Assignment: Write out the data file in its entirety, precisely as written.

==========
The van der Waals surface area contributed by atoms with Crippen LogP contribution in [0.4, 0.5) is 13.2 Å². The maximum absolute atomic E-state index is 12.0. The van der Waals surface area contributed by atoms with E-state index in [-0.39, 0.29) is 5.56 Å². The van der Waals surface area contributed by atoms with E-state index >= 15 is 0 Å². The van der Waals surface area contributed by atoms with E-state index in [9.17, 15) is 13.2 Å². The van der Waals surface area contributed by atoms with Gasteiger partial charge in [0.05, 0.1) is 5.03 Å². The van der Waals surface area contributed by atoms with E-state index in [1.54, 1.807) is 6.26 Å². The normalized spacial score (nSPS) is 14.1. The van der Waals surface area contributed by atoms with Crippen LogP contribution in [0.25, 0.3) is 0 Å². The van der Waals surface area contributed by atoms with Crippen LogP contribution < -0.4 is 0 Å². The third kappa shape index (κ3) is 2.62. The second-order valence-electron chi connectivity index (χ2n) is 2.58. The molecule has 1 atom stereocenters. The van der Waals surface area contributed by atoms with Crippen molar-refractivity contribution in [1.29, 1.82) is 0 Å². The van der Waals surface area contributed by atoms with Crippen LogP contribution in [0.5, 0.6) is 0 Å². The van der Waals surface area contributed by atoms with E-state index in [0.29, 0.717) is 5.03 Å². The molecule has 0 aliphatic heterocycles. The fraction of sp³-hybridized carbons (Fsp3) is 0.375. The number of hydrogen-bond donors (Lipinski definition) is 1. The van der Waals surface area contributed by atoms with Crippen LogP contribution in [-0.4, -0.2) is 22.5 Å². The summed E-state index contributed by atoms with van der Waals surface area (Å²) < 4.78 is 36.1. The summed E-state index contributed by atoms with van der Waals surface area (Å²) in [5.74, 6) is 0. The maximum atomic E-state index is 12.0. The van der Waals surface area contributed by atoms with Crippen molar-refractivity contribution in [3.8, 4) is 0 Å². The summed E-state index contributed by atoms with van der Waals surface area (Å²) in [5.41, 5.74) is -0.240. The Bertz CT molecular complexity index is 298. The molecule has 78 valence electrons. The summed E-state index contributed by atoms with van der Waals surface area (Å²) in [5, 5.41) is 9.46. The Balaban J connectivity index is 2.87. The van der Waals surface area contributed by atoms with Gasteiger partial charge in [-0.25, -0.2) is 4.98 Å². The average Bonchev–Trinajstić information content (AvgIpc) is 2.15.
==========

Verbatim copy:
The van der Waals surface area contributed by atoms with Crippen LogP contribution in [0.4, 0.5) is 13.2 Å². The maximum absolute atomic E-state index is 12.0. The van der Waals surface area contributed by atoms with E-state index in [-0.39, 0.29) is 5.56 Å². The van der Waals surface area contributed by atoms with E-state index >= 15 is 0 Å². The van der Waals surface area contributed by atoms with E-state index in [9.17, 15) is 13.2 Å². The van der Waals surface area contributed by atoms with Gasteiger partial charge in [0.05, 0.1) is 5.03 Å². The van der Waals surface area contributed by atoms with E-state index in [1.54, 1.807) is 6.26 Å². The normalized spacial score (nSPS) is 14.1. The van der Waals surface area contributed by atoms with Crippen LogP contribution in [0.25, 0.3) is 0 Å². The van der Waals surface area contributed by atoms with Crippen LogP contribution < -0.4 is 0 Å². The third kappa shape index (κ3) is 2.62. The second-order valence-electron chi connectivity index (χ2n) is 2.58. The molecule has 1 atom stereocenters. The van der Waals surface area contributed by atoms with Crippen molar-refractivity contribution in [1.29, 1.82) is 0 Å². The van der Waals surface area contributed by atoms with Crippen LogP contribution in [0.5, 0.6) is 0 Å². The van der Waals surface area contributed by atoms with E-state index in [0.29, 0.717) is 5.03 Å². The molecule has 0 aliphatic heterocycles. The fraction of sp³-hybridized carbons (Fsp3) is 0.375. The number of hydrogen-bond donors (Lipinski definition) is 1. The van der Waals surface area contributed by atoms with Crippen LogP contribution in [-0.4, -0.2) is 22.5 Å². The summed E-state index contributed by atoms with van der Waals surface area (Å²) < 4.78 is 36.1. The summed E-state index contributed by atoms with van der Waals surface area (Å²) in [5.74, 6) is 0. The maximum atomic E-state index is 12.0. The van der Waals surface area contributed by atoms with Crippen molar-refractivity contribution in [3.8, 4) is 0 Å². The summed E-state index contributed by atoms with van der Waals surface area (Å²) in [5.41, 5.74) is -0.240. The Bertz CT molecular complexity index is 298. The molecule has 78 valence electrons. The summed E-state index contributed by atoms with van der Waals surface area (Å²) in [5, 5.41) is 9.46. The Balaban J connectivity index is 2.87. The van der Waals surface area contributed by atoms with Gasteiger partial charge in [-0.25, -0.2) is 4.98 Å². The average Bonchev–Trinajstić information content (AvgIpc) is 2.15.